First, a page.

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Quills (2000)
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Review Date: December 27, 2000
Director: Philip Kaufman
Writer: Doug Wright
Producers: M. Huffam, J. Chasman, N. Wechsler, P. Kaufman
Actors:
Geoffrey Rush as Marquis de Sade
Joaquin Phoenix as Abbé de Coulmie
Kate Winslet as Madeleine
Plot:
The Marquis de Sade loves to write. He doesn't write because he is forced to, he writes because he wants to! He just can't help himself. Unfortunately, the smutty things that he loves to write about simply do not fit into society, as it was back in 1792, so the Marquis is imprisoned and placed inside an insane asylum. But give the man a quill and he shall write and write he does, passing his writings off to an interested laundry lady, who in turn, gets them to his publisher. It isn't long before others find out about his shenanigans and try as they might, to stop the Marquis from composing further indecent manuscripts.
Critique:
Wow, what a great story. A high-spirited, enjoyable and fascinating yarn, every which way and around. I personally didn't know squat about this tale or the Marquis de Sade before watching this flick, and let me tell you, I was quite taken by it all. I'm also not generally interested in films dealing with history and such, but this picture wasn't really about that. This movie is about love, it's about passion, it's about doing what you have to do no matter what society or the morality barometer of the day is prescribing. And oh yes, this movie is very sexual, although not in a degrading and explicit manner. In fact, despite the Marquis' words being extremely volatile and somewhat vulgar (for those days), I think the film itself managed to portray the words and their actions within, in a very professional and cinematic fashion. What that means is that you shouldn't expect an all-out orgy to break out every three seconds! Although you do get a peek at both Rush's wee-wee and Winslet's winslets near the end of the film. But forget the smut, forget the period in which this film is based and forget the umpteenth time that you are going to see Geoffrey Rush and Kate Winslet in a period piece. The story of this film is a great one.

The characters are well-developed, they have feelings, they are trying their best to do what is right at that time, but also attempting to contain some of the ravenous passions whirling around within them. I think we could all relate to that, no matter what time period we are living in. The actors are also extremely genuine across the board. Reservations should be made for both Rush and Phoenix at the Academy Awards at the end of this year because they both mold great, fervent characters, inside a period of excessive restraint. Winslet is also wonderful as the innocent girl who is thrilled to be a part of the Marquis' wicked words, despite not partaking in any their actions herself. Caine is Caine, but his character is solid and required for the story to gel as it does. But it's the richness of this story that'll either grab or it won't. I was snatched completely, especially since I too love to write, and the various elements intertwined within the basic outline of this film and the unpredictability of it all, just rocked me hard. Good show to all involved.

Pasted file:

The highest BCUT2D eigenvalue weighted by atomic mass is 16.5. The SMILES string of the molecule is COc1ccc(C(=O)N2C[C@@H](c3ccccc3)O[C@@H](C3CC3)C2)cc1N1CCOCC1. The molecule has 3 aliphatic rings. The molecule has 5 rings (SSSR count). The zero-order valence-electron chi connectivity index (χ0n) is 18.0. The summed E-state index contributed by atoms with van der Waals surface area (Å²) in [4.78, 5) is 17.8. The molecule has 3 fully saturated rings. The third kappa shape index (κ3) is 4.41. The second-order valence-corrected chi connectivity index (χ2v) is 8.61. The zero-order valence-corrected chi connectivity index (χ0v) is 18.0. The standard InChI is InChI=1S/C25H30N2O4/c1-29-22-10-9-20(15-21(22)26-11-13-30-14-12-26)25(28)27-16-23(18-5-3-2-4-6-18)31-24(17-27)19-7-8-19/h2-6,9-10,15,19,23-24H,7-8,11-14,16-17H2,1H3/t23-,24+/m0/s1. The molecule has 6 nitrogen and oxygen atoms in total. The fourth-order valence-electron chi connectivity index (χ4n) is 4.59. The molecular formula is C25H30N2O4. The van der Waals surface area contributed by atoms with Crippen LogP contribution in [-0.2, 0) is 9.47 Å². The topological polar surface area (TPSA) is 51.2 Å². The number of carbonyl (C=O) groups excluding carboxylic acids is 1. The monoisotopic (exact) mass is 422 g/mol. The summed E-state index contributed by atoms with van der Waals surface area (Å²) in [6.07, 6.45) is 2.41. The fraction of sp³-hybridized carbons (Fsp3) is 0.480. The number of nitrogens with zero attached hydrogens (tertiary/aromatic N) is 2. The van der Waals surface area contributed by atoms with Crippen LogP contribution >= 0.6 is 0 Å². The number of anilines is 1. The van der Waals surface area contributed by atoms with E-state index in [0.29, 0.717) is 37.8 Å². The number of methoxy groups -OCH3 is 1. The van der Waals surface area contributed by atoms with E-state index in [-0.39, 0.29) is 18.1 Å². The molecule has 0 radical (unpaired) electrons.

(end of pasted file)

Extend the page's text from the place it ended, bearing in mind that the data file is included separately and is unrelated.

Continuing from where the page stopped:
Now if you're reading this and wondering how any of this has any bearing whatsoever on your own life, well, just think of this. Is there something or someone who is preventing you from "being all that you can be" in your own life? Is there something within you that empowers you so, but it is something that you are afraid to let slip out, for fear of what the outside world would think or do? Well, see this movie and witness the extreme, and I do mean extreme, measures that one man takes to allow his passion the opportunity to flow freely. By God, if this ol' boy could overpower the barbaric acts of those days, just so that he could release a few of his words onto our book shelves, let's hope that some of his fury gives us, that little extra drive needed to follow our own dreams, no matter how many obstacles lay before them. PS: Can you tell that this film went a little deeper for me? Makes me feel like writing another screenplay...yee-haw!!
(c) 2017 Berge Garabedian
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